UAE tops MENA list Most Socially Advanced nations

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UAE topped the list of MENA countries ranked in the latest ‘The Social Progress Index‘, which ranked a group of 50 countries by their social and environmental performance, with Tunisia, Jordan, Morocco and Egypt also making it to the list.

Social Progress Index
Social Progress Index. Photo:Chu/Flickr

The Social Progress Index measures the extent to which countries provide for the social and environmental needs of their citizens. Fifty-two indicators in the areas of basic human needs, foundations of well-being, and opportunities to elevate the quality of the discussion on national priorities and to guide social investment decisions.

The Social Progress Index has been designed by Professor Michael Porter and The Social Progress Imperative, in collaboration with economists at the Massachusetts Institute of Technology (MIT). Additional partners include leading international organisations in social entrepreneurship, business, philanthropy, and academia including Deloitte, Cisco, Skoll Foundation, Fundación AVINA, and Compartamos Banco.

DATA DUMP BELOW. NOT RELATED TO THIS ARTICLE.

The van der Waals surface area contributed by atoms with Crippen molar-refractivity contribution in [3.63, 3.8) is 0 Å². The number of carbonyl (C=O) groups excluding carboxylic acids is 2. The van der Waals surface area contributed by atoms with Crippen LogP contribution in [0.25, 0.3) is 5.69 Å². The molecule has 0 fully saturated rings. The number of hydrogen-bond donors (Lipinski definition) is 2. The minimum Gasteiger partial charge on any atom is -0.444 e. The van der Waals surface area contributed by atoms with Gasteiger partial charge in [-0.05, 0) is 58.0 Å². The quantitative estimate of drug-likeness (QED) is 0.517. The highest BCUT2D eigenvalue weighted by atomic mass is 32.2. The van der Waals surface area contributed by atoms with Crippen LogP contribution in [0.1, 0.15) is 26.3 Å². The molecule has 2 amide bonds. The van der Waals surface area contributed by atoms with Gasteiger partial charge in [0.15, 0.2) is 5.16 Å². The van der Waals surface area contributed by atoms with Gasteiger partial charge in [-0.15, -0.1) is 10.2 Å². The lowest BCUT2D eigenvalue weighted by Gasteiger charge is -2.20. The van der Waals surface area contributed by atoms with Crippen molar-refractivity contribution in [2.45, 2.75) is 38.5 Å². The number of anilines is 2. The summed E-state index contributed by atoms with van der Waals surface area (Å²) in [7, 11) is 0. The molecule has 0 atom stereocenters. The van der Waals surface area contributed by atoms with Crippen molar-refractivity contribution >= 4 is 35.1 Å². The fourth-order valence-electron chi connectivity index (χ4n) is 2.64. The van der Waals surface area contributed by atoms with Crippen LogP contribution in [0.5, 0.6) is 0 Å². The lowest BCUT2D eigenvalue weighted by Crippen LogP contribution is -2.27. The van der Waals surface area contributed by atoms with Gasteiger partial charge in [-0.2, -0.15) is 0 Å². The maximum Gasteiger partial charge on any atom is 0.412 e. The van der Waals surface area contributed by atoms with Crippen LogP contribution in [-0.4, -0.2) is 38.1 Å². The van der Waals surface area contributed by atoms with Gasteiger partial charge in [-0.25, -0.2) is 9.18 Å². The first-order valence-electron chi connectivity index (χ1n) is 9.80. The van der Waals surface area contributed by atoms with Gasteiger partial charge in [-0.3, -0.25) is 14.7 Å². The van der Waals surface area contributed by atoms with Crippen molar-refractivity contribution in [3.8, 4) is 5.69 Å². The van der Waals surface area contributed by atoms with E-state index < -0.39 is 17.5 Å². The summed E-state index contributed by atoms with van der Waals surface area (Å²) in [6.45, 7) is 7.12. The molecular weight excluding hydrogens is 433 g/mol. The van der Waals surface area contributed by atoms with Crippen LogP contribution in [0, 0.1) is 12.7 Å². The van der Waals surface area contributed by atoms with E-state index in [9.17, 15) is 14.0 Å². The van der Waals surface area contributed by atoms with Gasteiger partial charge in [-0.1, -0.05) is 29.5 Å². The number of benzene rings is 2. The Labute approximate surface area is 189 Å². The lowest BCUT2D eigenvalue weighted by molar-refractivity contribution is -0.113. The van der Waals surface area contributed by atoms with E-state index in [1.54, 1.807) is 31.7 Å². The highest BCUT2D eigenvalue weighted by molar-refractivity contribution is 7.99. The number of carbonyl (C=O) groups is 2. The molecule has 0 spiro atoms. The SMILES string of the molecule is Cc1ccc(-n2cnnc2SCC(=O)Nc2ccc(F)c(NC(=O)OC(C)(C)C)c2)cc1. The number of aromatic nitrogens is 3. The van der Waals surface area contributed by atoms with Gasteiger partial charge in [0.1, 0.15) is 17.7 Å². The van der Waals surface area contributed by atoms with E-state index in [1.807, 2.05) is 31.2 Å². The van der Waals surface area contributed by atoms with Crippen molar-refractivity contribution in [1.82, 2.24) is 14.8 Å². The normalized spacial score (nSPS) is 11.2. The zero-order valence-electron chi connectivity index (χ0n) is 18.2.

The Index ranked a group of 50 countries are by their social and environmental performance, of which five are from the MENA region; The UAE, Tunisia, Jordan, Morocco and Egypt.

The Index ranked the United Arab Emirates as the 19th most socially advanced country in the world, whereas the remaining MENA countries’ ranking were clustered between the 25th and 40th percentile as follows: Tunisia 28th, Jordan 31st, Morocco 37th and Egypt 40th.

The Index revealed that Sweden is the most socially advanced country in the world. While Britain is second, Germany ranks fifth, the United States, sixth, and Japan, captured eighth position.

The significance of the Index lies in the fact that it guides nations in focusing their efforts to improve the wellbeing of their people. It arrives at such conclusions by using a statistical technique and the best available data from internationally recognised sources, including the World Bank and the World Health Organization.